Swiss authorities are closely monitoring the rapidly-developing FinTech services market and responding promptly to innovations. The legislative framework for regulating the operations of providers, e-money issuers and payment systems, which are required to obtain a license from the country's supervisory authority (FINMA), is regularly updated. A permit is required for FinTech banks, cryptocurrency exchanges and most other organisations operating in the new field.
The Swiss authorities have introduced into the controlled and taxable legal field almost all representatives of the FINTECH direction. The Swiss payment system license is issued, among other things, for operations with non-fiat funds issued by the organisation itself or purchased on crypto-exchanges. You can operate using electronic money — FINMA treats it as a monetary value registered and stored in non-physical form on chip cards, in software, etc.
If Swiss companies interact with clients' money directly, this is treated as banking activity for which an appropriate license is required. Despite the fact that the authorities do not officially recognise e-money as legal instruments of payment, its acceptance and storage is considered as acceptance of deposits. Therefore, according to the country's regulator, such activities are subject to a banking license. The exception is operations involving client balances, the amount of which does not exceed 3000 Swiss francs, or the use of funds only for payment of goods, without transfer to users.
A payment system license in Switzerland is not required if the activity cannot be classified as commercial acceptance of deposits. This is possible where:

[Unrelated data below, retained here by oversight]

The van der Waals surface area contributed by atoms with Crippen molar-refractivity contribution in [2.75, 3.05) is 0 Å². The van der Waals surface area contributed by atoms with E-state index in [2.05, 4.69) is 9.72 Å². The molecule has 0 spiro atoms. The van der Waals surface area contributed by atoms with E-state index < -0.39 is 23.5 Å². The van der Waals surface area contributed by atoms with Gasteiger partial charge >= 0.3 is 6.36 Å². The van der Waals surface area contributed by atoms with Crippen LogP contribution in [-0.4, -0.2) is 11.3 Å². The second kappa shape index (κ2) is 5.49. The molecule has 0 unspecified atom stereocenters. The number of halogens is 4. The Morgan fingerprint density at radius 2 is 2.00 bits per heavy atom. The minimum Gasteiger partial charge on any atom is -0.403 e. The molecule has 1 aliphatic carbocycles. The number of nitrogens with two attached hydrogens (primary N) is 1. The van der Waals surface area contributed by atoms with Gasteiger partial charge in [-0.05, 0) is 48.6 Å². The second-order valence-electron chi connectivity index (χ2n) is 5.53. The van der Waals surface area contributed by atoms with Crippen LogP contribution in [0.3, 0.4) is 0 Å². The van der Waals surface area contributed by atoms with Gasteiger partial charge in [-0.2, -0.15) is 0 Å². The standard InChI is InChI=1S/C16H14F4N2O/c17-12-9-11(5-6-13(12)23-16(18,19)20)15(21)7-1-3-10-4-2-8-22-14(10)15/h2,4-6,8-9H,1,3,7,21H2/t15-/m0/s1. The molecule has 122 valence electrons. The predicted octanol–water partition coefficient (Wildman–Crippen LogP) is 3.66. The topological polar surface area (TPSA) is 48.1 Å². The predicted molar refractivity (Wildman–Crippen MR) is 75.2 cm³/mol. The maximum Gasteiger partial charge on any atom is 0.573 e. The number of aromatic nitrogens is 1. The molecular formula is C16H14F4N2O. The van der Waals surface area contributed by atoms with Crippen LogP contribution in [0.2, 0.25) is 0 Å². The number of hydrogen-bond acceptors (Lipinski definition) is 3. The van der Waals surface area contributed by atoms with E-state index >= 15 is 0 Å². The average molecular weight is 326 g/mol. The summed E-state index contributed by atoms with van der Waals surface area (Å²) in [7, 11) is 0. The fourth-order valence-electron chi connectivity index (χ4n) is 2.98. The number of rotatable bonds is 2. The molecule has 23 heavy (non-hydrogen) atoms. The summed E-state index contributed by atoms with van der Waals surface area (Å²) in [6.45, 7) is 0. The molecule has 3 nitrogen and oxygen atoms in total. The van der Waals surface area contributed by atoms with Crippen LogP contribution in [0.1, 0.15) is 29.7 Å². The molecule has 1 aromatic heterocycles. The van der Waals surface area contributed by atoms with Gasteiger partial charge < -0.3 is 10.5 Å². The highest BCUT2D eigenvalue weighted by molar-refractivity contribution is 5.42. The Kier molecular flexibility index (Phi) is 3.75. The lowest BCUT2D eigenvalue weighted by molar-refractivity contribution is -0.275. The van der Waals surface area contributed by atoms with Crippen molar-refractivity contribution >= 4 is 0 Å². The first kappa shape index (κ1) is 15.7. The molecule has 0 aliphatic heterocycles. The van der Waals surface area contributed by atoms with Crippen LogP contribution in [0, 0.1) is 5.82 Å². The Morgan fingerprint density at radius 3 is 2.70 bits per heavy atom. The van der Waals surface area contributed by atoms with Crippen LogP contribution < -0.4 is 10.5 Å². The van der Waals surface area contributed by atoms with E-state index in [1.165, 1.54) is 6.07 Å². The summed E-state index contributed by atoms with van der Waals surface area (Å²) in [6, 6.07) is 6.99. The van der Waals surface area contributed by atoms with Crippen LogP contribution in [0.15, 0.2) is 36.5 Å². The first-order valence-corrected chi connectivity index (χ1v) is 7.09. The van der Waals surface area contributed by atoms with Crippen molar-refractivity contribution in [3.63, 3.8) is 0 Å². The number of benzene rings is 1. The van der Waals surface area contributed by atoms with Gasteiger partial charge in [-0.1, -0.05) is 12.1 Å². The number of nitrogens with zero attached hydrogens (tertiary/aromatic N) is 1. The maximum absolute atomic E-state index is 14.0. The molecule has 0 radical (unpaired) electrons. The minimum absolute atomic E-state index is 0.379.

The country's “full” banking licenses are expensive and difficult to obtain. However, entrepreneurs and startups have a way out. Companies that accept funds in the form of deposits of up to 100 million Swiss francs can obtain a special light permit. For such systems, a start-up capital of 300,000 Swiss francs is sufficient, which significantly lowers the “entry threshold”.
Platforms for virtual funds, including opening accounts and wallets for clients and engaged in electronic transfers are required to comply with the AML and KYC requirements — their compliance is primarily monitored by the relevant authorities. Therefore, to obtain a payment system license in Switzerland, service providers must prepare appropriate policies and:
Prifinance will guide you through all legal procedures within the shortest time possible. Our experts will study your business thoroughly, following which they will develop an optimal organisational scheme and tax model for it. They will do everything to make the payment system start operating legally and effectively.